Fabrication of porous beta-tricalcium phosphate with microchannel and customized geometry based on gel-casting and rapid prototyping.

State Key Lab for Manufacturing System Engineering, Xi'an Jiaotong University, Xi'an, ShaanXi, People's Republic of China.
Proceedings of the Institution of Mechanical Engineers Part H Journal of Engineering in Medicine (Impact Factor: 1.14). 03/2011; 225(3):315-23. DOI: 10.1243/09544119JEIM769
Source: PubMed

ABSTRACT The tissue engineering scaffolds with three-dimensional porous structure are regarded to be beneficial to facilitate a sufficient supply of nutrients and enable cell ingrowth in bone reconstruction. However, the pores in scaffolds tend to be blocked by the cell ingrowth and result in a restraint of nutrient supply in the further side of the scaffold. An indirect approach of combining the rapid prototyping and gel-casting technique is introduced in this study to fabricate beta-tricalcium phosphate (beta-TCP) scaffolds which not only have interconnected porous structure, but also have a microchannel network inside. The scaffold was designed with customized geometry that matches the defect area, and a double-scale (micropores-microchannel) porous structure inside that is beneficial for cell ingrowth. The scaffolds fabricated have an open, uniform, and interconnected porous architecture with a pore size of 200-400 microm, and posses an internal channel network with a diameter of 600 microm. The porosity was controllable. The compressive yield strength was 4.5 MPa with a porosity of 70 per cent. X-ray diffraction analysis shows that these fabrication processes do not change the crystal structure and chemical composition of beta-TCP. With this technique, it was also possible to fabricate porous scaffolds with desired pore size, porosity, and microchannel, as well as customized geometries by other bioceramics.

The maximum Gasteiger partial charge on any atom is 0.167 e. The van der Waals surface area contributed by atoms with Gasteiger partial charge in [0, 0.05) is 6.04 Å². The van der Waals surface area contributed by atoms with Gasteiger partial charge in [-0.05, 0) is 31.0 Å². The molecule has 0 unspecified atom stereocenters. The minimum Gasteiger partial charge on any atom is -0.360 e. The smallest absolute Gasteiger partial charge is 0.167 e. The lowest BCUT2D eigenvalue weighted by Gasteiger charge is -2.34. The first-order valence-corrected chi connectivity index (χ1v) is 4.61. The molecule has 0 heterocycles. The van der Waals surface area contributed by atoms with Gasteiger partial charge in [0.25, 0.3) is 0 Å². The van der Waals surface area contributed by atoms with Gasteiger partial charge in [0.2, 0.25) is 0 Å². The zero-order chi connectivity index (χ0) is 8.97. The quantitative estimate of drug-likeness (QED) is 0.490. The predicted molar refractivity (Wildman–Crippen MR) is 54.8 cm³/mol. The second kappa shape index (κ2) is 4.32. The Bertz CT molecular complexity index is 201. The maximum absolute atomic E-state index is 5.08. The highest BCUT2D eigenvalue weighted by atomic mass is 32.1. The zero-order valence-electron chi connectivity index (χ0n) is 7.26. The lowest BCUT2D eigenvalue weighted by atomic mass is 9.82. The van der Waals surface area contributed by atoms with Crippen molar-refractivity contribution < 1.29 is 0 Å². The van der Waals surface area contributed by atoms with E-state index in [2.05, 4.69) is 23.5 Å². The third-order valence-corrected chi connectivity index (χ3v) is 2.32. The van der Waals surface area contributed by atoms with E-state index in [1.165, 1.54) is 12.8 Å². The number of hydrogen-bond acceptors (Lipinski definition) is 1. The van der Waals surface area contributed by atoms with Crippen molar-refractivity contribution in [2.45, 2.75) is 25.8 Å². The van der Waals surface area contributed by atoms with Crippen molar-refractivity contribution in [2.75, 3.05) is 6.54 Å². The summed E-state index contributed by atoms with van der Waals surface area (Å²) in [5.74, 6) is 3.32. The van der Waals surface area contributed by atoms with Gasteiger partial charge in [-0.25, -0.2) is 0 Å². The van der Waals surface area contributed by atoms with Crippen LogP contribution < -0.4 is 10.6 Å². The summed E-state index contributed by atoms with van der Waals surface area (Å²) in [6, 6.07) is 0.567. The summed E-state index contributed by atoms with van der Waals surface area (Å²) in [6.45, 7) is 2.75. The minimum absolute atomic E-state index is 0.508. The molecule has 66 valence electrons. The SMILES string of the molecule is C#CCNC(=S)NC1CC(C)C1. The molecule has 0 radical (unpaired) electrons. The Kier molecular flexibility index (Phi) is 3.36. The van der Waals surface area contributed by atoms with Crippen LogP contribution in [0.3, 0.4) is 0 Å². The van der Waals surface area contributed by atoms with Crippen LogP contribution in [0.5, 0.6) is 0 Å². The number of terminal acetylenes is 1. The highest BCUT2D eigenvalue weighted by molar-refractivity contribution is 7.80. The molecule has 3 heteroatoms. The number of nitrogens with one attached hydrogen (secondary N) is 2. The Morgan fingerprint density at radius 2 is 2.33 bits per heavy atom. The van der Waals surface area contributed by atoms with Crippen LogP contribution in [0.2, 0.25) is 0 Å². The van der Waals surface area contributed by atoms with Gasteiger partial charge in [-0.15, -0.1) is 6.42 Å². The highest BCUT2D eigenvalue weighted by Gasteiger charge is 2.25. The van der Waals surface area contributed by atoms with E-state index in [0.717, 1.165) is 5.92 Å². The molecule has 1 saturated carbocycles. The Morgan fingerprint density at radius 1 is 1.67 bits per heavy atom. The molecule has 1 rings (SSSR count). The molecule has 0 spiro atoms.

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    ABSTRACT: Loss of ligament graft tension in early postoperative stages following ACL reconstruction can come from a variety of factors, with slow graft integration to bone being widely viewed as a chief culprit. Toward an off-the-shelf ACL graft that can rapidly integrate to host tissue, we have developed a silk-based ACL graft combined with a TCP/PEEK anchor. In the present study we tested safety and efficacy of this concept in a porcine model, with postoperative assessments at 3 months (n = 10) and 6 months (n = 4). Biomechanical tests were performed after euthanization, with ultimate tensile strengths at 3 months of ∼370 N and ∼566 N at 6 months – comparable with autograft and allograft performance in this animal model. Comprehensive histological observations revealed that TCP substantially enhanced silk graft to bone attachment. Interdigitation of soft and hard tissues was observed, with regenerated fibrocartilage characterizing a transitional zone from silk graft to bone that was similar to native ligament bone attachments. We conclude that both initial stability and robust long-term biological attachment were consistently achieved using the tested construct, supporting a large potential for silk–TCP combinations in the repair of the torn ACL.
    Acta Biomaterialia 08/2014; 10(8):3696–3704. · 5.68 Impact Factor


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May 20, 2014